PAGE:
An attack by Islamist militants on hotels and a cafe in Burkina Faso has left 29 people dead, the government of the West African nation says.
Al-Qaeda in the Islamic Maghreb (AQIM) has said it carried out the attack on the Splendid Hotel in the capital Ouagadougou.
More than 150 hostages were freed. Those killed come from at least 18 different countries, and include two French nationals.
Several masked men on Friday stormed the Splendid Hotel taking hostages, after car bombs went off outside, eyewitnesses said.
American and French-assisted Burkinabe security forces went floor to floor in the building, where the fighters had rigged the upper storeys with explosives to slow them.
As well as the luxury hotel, a cafe and another hotel nearby were targeted. The operation to take back the hotel lasted through the night and into the morning.
The hotel and the nearby Cappuccino cafe are both popular with UN staff and foreigners.
As the end of the siege at the Splendid was being announced, reports came in that militants had taken up position at the Yibi hotel, a short distance away. One attacker was killed at the Yibi, officials said later.
Communications Minister Remi Dandjinou gave announced three days of mourning.
Ouagadougou's university hospital centre director Robert Sangare said at least 20 people had died.
"We have received around 15 wounded people. There are people with bullet wounds and people who are injured because of falls."
One European woman being treated at the hospital told him the attackers appeared to target white people.
Witnesses said attackers stormed the building, burning cars and firing in the air before security forces arrived.
Witnesses said the gunmen had initially entered the Cappuccino cafe near the hotel - used by UN staff and Westerners. One employee at the cafe told Agence France Presse that "several people" had been killed there.
Eyewitnesses reported hearing exchanges of gunfire between the men and security forces, as well as sporadic gunfire from inside the four-star hotel, which is close to the country's international airport.
A New Zealand Ministry of Foreign Affairs and Trade spokesperson said the ministry had confirmed the wellbeing of the two New Zealanders registered as being in Burkina Faso.
He said the ministry was advising against all tourist and non-essential travel due to the threat of kidnapping, armed banditry, and the potential for civil unrest.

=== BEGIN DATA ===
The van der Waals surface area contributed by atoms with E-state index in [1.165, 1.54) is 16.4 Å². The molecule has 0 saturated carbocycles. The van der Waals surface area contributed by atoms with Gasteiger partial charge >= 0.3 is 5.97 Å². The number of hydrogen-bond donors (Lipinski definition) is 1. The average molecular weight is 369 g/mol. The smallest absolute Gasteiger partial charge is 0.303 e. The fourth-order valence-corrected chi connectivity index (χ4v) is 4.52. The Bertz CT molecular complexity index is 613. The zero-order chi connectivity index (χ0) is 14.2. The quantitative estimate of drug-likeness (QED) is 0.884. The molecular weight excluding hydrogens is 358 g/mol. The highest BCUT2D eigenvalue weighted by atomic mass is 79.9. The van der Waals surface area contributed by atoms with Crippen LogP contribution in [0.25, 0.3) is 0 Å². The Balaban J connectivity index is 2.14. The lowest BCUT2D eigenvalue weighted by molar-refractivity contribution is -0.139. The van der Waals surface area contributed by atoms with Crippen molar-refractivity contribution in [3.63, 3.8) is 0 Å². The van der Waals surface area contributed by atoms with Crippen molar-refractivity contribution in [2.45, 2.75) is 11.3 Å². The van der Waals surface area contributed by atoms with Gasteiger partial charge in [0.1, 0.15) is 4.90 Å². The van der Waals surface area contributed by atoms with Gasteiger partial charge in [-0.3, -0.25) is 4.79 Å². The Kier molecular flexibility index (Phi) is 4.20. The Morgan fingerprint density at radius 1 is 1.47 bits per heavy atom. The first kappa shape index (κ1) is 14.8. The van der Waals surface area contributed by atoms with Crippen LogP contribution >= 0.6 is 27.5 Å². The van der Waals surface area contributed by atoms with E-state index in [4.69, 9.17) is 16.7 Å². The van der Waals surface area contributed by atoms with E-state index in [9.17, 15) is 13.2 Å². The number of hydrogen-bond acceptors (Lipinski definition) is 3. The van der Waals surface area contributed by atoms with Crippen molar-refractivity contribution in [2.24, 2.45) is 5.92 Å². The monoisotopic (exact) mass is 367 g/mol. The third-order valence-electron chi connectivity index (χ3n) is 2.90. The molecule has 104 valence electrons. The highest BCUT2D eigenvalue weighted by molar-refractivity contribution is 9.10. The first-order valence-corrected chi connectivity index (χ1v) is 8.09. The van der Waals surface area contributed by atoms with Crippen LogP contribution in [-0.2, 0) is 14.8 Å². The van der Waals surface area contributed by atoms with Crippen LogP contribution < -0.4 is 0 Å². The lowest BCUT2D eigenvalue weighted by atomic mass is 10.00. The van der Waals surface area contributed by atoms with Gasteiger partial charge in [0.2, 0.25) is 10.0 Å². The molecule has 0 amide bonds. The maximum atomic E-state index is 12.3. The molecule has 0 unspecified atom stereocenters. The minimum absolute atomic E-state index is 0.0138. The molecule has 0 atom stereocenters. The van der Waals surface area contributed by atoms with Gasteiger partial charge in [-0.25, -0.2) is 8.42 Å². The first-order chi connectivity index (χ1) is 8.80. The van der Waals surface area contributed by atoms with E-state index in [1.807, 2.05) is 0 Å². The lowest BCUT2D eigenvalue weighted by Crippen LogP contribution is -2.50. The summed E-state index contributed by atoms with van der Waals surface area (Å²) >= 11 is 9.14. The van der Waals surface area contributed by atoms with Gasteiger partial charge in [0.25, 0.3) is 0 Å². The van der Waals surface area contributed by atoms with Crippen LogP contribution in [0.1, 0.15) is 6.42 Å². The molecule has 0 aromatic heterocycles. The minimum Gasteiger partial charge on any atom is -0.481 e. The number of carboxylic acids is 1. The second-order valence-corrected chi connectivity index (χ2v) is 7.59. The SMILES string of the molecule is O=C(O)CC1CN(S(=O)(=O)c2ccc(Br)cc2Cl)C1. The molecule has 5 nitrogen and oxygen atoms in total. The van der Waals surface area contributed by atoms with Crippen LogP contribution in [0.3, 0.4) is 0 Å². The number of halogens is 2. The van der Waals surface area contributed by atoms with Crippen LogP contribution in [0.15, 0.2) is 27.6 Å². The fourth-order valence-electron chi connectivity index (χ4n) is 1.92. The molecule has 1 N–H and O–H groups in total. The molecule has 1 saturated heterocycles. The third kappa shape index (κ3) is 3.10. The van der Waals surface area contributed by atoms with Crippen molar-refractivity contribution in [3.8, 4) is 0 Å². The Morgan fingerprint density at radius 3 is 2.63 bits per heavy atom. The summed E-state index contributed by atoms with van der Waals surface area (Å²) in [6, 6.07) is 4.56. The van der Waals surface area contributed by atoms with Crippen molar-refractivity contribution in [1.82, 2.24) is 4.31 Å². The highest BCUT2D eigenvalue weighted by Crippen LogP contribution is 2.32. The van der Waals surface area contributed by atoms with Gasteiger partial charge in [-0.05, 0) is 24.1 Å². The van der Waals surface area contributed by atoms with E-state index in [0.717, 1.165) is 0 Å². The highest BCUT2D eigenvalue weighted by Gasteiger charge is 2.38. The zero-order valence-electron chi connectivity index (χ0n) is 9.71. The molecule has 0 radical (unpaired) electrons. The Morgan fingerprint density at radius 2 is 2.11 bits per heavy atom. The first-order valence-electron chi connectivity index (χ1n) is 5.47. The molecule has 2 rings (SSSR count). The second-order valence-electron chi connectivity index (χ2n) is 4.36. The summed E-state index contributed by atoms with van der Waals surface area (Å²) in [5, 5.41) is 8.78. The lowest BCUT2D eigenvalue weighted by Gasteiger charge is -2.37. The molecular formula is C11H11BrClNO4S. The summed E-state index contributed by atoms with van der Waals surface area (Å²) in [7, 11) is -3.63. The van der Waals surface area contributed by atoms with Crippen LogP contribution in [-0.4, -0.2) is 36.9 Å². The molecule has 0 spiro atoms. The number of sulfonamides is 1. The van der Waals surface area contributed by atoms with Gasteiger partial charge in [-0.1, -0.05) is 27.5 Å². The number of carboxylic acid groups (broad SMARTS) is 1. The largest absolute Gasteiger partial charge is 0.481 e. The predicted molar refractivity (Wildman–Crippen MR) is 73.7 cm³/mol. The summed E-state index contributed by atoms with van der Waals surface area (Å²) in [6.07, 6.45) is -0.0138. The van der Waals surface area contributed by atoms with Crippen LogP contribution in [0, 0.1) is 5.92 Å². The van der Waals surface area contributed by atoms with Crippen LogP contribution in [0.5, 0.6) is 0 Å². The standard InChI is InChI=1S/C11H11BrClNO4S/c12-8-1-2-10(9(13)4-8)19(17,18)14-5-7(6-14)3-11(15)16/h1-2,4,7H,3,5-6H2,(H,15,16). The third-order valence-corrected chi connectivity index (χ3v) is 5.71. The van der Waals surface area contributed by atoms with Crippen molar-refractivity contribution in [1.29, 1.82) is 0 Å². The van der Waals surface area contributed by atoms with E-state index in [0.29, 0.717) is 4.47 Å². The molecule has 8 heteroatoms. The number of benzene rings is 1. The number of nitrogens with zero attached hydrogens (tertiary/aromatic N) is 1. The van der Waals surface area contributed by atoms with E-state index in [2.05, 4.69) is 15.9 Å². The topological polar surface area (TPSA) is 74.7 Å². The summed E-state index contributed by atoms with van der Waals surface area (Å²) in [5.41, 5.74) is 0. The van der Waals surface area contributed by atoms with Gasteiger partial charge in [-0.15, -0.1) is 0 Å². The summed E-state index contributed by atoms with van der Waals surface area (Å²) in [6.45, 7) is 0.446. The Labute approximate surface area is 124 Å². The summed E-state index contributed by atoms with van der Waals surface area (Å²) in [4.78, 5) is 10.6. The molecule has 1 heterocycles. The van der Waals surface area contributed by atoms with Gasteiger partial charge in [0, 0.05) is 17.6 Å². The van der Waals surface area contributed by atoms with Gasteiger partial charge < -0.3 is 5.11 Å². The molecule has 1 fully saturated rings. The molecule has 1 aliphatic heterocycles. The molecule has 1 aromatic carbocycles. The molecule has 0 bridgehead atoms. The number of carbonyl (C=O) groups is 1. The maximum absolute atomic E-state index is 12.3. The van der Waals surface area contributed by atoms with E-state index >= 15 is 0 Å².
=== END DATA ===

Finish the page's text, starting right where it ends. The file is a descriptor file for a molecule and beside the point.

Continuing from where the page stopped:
Al-Qaeda's AQIM claims responsibility
The SITE monitoring group, which analyses jihadist networks, said al-Qaeda in the Islamic Maghreb (AQIM) claimed it was behind the attack.
The monitoring group specifically stated that those responsible were the al-Murabitoun group, which is based in the Sahara desert in northern Mali and contains fighters loyal to the veteran Algerian militant Mokhtar Belmokhtar.
Last month, the group announced it had merged with AQIM. Belmokhtar, a one-eyed commander who fought Soviet forces in Afghanistan in the 1980s, was once a member of AQIM but left after a falling-out with its leadership.
Belmokhtar has been declared dead many times, the latest by a US air strike on 14 June last year in Libya - according to Libyan authorities - but his death has not been formally confirmed.
AQIM and al-Murabitoun said they were behind an attack on a hotel in Burkina Faso's neighbour Mali in November, that left 20 people dead.
Burkina Faso had recently held its first presidential election since a coup earlier last year.
That coup toppled long-time leader Blaise Compaore, who had governed for 27 years.
"We are still in a context of political fragility, so I think the timing of this attack is meaningful," Cynthia Ohayon, an analyst with the International Crisis Group, said.
"The country has long borders with Mali and Niger, and we know there are armed groups present on the border, so this was probably something we had coming."
The US embassy in Ouagadougou said it was aware of the incident and was "closely following" the situation.
- BBC / Reuters / ABC / RNZ